Is ISS a projection?

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ronxyz

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Re: Is ISS a projection?
« Reply #150 on: December 13, 2015, 04:13:59 PM »
So you have physical proof of this? No you do not. You only believe and belief proves nothing.
Well played! You just described EVERYTHING YOU'VE EVER POSTED!
So still waiting and waiting and waiting, you have nothing.
If the Earth is a ball why don't we fall off the bottom?

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JustThatOneGuy

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Re: Is ISS a projection?
« Reply #151 on: December 13, 2015, 04:15:54 PM »
So you have physical proof of this? No you do not. You only believe and belief proves nothing.
Well played! You just described EVERYTHING YOU'VE EVER POSTED!
So still waiting and waiting and waiting, you have nothing.
First off, what're you asking for physical proof of? Second off, how impatient are you? I got up to grab something to eat :|
Nah, I'm just here to correct your grammar. The Earth's still round, though.

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JustThatOneGuy

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Re: Is ISS a projection?
« Reply #152 on: December 13, 2015, 04:25:18 PM »
I took the time to analyze the above images. They are all fake. The shuttle and iss are larger pixels than the moon background. If you are going to put fake images out there at least know what you are doing.
Isn't that the sun in the background, tho?
Nah, I'm just here to correct your grammar. The Earth's still round, though.

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JustThatOneGuy

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Re: Is ISS a projection?
« Reply #153 on: December 13, 2015, 04:33:13 PM »
I took the time to find a computer program to with a lot of bias and no actual analysis analyze the above images. They are all fake. The shuttle and iss are larger pixels than the moon background. If you are going to put fake images out there at least know what you are doing.
Isn't that the sun in the background, tho?
Nah, I'm just here to correct your grammar. The Earth's still round, though.

Re: Is ISS a projection?
« Reply #154 on: December 13, 2015, 05:40:03 PM »
Look, buy a telescope, find out when the shuttle passes you, look at it. Oh wait, Im sure you are going deny it all and probably not going to do it.

You can't photoshop something anyone can see with a cheap telescope and google

You can supposedly see the ISS maneuvering around the night sky with your bare eyes. Why do you insist people see it through a telescope?  Did you know that it is not as easy to track a moving light in the sky as you make it out to be?  You might as well have suggested using a telescope to track a meteor.

Why didn't you trot this argument out when I was arguing this point with a FEer who claimed to have done just that (possibly Ichimaru?) You sided with his claims he had tracked it with a scope by hand. Make your mind up, bozo.
Founder member of the League Of Scientific Gentlemen and Mademoiselles des Connaissances.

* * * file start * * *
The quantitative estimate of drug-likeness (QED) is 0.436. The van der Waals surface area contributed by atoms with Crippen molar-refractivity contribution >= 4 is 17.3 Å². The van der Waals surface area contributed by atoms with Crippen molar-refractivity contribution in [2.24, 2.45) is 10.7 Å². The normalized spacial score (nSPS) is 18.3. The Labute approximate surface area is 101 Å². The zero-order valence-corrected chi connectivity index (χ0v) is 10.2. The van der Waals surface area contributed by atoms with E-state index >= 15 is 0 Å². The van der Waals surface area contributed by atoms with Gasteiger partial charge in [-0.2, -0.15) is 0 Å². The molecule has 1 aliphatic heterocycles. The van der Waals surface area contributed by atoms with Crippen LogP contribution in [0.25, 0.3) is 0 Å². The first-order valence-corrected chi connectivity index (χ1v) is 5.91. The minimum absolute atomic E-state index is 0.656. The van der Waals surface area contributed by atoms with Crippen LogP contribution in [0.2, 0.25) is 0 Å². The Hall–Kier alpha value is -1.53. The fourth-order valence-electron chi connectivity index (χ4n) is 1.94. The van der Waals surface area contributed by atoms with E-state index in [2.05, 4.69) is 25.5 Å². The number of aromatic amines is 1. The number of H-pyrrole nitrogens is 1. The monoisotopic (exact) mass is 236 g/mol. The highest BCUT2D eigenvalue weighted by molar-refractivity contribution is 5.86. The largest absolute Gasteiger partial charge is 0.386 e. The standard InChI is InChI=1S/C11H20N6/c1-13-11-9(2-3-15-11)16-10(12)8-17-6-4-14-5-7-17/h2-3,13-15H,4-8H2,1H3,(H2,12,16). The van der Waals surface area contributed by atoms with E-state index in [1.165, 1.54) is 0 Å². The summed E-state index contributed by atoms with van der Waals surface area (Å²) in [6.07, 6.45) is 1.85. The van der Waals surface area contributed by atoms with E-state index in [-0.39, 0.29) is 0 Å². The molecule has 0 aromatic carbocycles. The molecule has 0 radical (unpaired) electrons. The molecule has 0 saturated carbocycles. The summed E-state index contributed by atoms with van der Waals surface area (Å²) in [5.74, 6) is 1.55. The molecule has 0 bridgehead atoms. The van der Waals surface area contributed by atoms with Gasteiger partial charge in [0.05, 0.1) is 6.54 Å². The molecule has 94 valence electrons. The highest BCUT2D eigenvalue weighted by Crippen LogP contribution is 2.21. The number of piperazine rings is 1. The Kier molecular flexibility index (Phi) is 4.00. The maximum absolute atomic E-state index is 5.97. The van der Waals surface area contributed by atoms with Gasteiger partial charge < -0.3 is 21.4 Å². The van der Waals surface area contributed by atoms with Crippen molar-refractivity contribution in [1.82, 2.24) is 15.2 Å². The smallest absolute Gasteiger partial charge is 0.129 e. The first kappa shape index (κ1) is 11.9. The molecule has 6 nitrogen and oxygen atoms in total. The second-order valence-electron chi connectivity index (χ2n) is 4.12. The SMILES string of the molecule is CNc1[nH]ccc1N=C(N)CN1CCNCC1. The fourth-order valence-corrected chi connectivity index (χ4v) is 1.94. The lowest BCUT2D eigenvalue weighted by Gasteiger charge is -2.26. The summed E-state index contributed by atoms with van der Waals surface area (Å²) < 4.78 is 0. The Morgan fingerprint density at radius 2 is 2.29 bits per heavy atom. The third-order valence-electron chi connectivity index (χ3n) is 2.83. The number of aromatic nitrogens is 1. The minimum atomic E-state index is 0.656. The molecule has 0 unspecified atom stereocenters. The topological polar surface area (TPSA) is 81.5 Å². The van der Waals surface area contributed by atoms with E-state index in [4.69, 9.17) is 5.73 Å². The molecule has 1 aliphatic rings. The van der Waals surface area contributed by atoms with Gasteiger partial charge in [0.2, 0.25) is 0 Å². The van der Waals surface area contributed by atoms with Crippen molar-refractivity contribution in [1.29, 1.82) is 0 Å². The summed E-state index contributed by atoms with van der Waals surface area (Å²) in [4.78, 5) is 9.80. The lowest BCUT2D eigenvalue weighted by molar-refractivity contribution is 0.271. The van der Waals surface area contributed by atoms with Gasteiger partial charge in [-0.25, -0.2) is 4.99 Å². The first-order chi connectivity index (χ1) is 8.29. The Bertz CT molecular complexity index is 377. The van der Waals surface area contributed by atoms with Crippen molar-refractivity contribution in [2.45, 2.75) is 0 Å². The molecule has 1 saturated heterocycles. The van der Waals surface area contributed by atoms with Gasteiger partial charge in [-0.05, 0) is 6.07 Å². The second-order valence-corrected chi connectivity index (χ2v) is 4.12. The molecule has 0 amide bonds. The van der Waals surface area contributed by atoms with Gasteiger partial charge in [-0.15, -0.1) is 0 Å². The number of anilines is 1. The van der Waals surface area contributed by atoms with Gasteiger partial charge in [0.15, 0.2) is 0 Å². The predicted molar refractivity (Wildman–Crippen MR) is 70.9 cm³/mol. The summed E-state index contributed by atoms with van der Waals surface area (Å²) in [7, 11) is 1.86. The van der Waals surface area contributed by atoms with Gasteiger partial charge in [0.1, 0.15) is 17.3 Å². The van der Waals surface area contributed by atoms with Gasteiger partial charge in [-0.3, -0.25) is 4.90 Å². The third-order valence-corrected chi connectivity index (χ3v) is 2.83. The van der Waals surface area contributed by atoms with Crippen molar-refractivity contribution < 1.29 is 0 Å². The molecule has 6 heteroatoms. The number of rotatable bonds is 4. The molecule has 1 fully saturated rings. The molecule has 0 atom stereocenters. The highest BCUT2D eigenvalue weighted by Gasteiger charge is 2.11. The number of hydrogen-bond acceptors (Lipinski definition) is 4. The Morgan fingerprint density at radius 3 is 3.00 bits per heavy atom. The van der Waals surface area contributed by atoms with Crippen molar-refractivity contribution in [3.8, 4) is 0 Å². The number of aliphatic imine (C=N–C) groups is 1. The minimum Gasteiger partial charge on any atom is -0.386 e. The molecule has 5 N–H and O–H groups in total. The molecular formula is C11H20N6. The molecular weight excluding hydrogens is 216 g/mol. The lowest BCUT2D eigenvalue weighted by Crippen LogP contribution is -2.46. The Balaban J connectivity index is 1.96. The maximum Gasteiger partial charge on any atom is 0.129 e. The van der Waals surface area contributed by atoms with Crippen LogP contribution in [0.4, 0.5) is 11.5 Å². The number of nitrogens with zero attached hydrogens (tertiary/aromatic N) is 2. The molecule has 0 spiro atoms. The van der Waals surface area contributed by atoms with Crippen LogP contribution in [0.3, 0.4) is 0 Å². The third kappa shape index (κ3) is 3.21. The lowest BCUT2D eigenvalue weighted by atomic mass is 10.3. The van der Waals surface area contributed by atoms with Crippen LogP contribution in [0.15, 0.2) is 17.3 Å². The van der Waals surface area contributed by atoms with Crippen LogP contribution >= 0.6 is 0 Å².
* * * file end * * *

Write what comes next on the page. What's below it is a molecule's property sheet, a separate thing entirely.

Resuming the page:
I am pompous, self-righteous, thin skinned, and smug.

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ronxyz

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Re: Is ISS a projection?
« Reply #155 on: December 13, 2015, 07:55:08 PM »
Ball people show me the ball Earth curve. There is no physical proof of the ball Earth theory, none. No curve not a ball, not a ball you cannot call the Earth a sphere.
If the Earth is a ball why don't we fall off the bottom?

Re: Is ISS a projection?
« Reply #156 on: December 13, 2015, 08:04:18 PM »
I am talking about the first image above, the one with the fake iss on a back drop of the sun. It is a pretty good job, but the iss has pixels about 10 percent larger. Close but no cigar. I check all the images in this post and all are compromised.

I am not saying who made the original, just that the images in this post are altered images. Give me the link to the original and I will check it out.
Nope.  They are still the same size.
You can not just just look at them on a poor monitor, you have to measure the pixels.
Perhaps you missed my previous post where I took a 12 pixel by 12 pixel area of the ISS and put it right next to the same amount of pixels from a completely different part of the pic at the same scale?  if there was a 10% difference as you claim it should be readily apparent in that image. 
Surely you can post an image showing where the pixels don't match up with those around them since if they were in fact 10% larger as you say then they should very quickly not match up with the surrounding image.
The red line was put on the margin of 2 pixels on the clean left of the image and than moved horizontally to the iss  area, about 10% pixel mismatch.

How did you manage to get the fuzzy boundaries between the pixels? Pixels are discrete values and have a sharply-defined, discrete size. When an image is overzoomed by multiples of 100% the boundaries between the pixels remain sharp. Did you perhaps capture an image of the overzoomed display, load that into your editing software, and then resize it instead of zooming further?

Here's what a small portion of this picture (from this post) looks like when zoomed in to 1200% in PhotoShop Elements 10, a screenshot taken, then the resulting image re-loaded into PSE and zoomed in by another 800%, then a screenshot is taken, saved as an image, and posted here.



Note the nice sharp edges on all the pixels. They're all obviously the same size, too.

Here's what that 1200% screen capture looks like when it is resized by 800% instead of zoomed to 800%.